And while it can be a challenge to find the maintenance fluids in your EHR to discontinue them…
That’s right. She said, in effect, that the EHR interferes with the clinician’s ability to discontinue potentially harmful IV fluids. The statement rings true and concerns one of those key provisions of meaningful use: CPOE. Meaningful to patients for sure if it interferes with their care with the potential for harm.
Thursday, April 19, 2018
From the review:
Hypothyroidism can result in decreased cardiac output, increased systemic vascular resistance, decreased arterial compliance, and atherosclerosis.
Impaired cardiac muscle relaxation, decreased heart rate, and decreased stroke volume contribute to heart failure in hypothyroidism.
Subclinical hypothyroidism is associated with ischemic heart disease and increased cardiovascular mortality.
Treatment of hypothyroidism may have a beneficial impact on several parameters of cardiac dysfunction, including subclinical hypothyroidism, especially in younger individuals.
Wednesday, April 18, 2018
Tuesday, April 17, 2018
Monday, April 16, 2018
From a recent study:
Hyperkalemia or hypokalemia occur in 1 of 11 ED patients and are associated with inpatient admission and mortality. Treatment of hyperkalemia varies greatly suggesting the need for evidence-based treatment guidelines.
Sunday, April 15, 2018
It’s caused by spontaneous development of insulin antibodies (no prior exposure to insulin). If that’s the case why does it cause hypoglycemia and not just hyperglycemia? From a review:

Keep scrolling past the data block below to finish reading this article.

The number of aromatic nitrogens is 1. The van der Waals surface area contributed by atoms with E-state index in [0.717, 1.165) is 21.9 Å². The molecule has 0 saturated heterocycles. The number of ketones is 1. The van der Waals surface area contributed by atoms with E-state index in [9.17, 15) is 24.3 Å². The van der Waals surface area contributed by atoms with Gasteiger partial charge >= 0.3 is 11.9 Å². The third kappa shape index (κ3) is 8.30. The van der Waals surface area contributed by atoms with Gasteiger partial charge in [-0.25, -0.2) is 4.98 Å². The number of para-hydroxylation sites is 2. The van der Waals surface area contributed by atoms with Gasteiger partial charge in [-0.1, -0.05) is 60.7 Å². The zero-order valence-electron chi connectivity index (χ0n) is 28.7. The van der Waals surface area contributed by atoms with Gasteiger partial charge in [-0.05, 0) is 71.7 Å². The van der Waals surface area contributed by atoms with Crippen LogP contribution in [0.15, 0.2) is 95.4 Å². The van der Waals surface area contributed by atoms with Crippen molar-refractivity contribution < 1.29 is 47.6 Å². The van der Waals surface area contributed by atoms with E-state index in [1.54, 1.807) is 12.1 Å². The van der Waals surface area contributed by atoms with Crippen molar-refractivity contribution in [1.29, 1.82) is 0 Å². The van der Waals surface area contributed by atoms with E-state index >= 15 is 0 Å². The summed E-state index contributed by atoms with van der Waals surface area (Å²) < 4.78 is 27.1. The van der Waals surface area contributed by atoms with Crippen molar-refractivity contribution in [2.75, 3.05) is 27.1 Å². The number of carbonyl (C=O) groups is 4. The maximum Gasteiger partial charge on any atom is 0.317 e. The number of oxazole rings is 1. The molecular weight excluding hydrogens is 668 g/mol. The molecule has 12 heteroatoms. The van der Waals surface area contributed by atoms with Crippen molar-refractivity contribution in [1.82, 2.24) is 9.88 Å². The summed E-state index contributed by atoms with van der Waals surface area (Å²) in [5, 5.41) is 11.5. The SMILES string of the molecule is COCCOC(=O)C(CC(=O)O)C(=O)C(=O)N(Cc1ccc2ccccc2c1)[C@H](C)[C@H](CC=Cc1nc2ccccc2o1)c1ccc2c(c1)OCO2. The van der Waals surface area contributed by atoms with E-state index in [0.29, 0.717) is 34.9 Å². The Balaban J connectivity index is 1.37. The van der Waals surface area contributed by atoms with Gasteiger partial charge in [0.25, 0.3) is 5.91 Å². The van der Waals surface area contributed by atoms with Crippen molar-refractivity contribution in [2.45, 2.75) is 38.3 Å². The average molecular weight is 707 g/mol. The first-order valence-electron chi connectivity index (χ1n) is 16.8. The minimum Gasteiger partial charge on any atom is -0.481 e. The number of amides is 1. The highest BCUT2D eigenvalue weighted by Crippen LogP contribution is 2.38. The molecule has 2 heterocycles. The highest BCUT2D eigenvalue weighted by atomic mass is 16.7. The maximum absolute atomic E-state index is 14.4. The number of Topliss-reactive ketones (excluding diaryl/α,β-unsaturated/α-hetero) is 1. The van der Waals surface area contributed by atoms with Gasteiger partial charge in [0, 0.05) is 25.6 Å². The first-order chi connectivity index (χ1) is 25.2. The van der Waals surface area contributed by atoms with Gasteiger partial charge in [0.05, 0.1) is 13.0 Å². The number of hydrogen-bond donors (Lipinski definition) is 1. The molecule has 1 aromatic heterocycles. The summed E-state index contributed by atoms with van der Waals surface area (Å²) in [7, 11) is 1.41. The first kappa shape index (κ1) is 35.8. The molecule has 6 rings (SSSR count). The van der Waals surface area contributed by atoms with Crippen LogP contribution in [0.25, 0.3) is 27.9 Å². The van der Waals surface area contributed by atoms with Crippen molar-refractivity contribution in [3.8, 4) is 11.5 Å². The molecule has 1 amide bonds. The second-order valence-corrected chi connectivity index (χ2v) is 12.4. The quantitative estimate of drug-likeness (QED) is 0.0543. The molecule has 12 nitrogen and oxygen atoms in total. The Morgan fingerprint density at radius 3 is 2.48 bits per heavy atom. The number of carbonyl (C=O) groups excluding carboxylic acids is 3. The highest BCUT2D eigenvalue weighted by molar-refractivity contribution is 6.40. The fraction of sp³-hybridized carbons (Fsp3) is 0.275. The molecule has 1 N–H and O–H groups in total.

Although the precise mechanism for hypoglycemia in IAS is unknown, the most widely accepted hypothesis is a mismatch between blood glucose and free insulin concentration, secondary to the binding and release of secreted insulin by autoantibodies.7 Following a meal or oral glucose load, glucose concentration in the bloodstream rises, providing a stimulus for insulin secretion. Autoantibodies bind to these insulin molecules, rendering them unavailable to exert their effects. The resultant hyperglycemia not only promotes further insulin release, but may also explain the increased hemoglobin A1c often seen in IAS patients.6 As glucose concentration eventually falls, insulin secretion also subsides, and the total insulin level decreases. Insulin molecules spontaneously dissociate from the autoantibodies at this time, giving rise to a raised free insulin level inappropriate for the glucose concentration, evoking hypoglycemia.7 Insulin autoantibodies with a high binding capacity and a low affinity are more likely to bring about hypoglycemic symptoms.10 Medications containing a sulfhydryl group have been proposed to induce autoantibody formation by interacting with the disulfide bonds of the insulin molecule and augmenting its immunogenicity;11 however, the true underlying pathophysiology remains unclear at this time. Rarely, the co-existence of both insulin autoantibodies and insulin receptor autoantibodies within the same patient has been described.12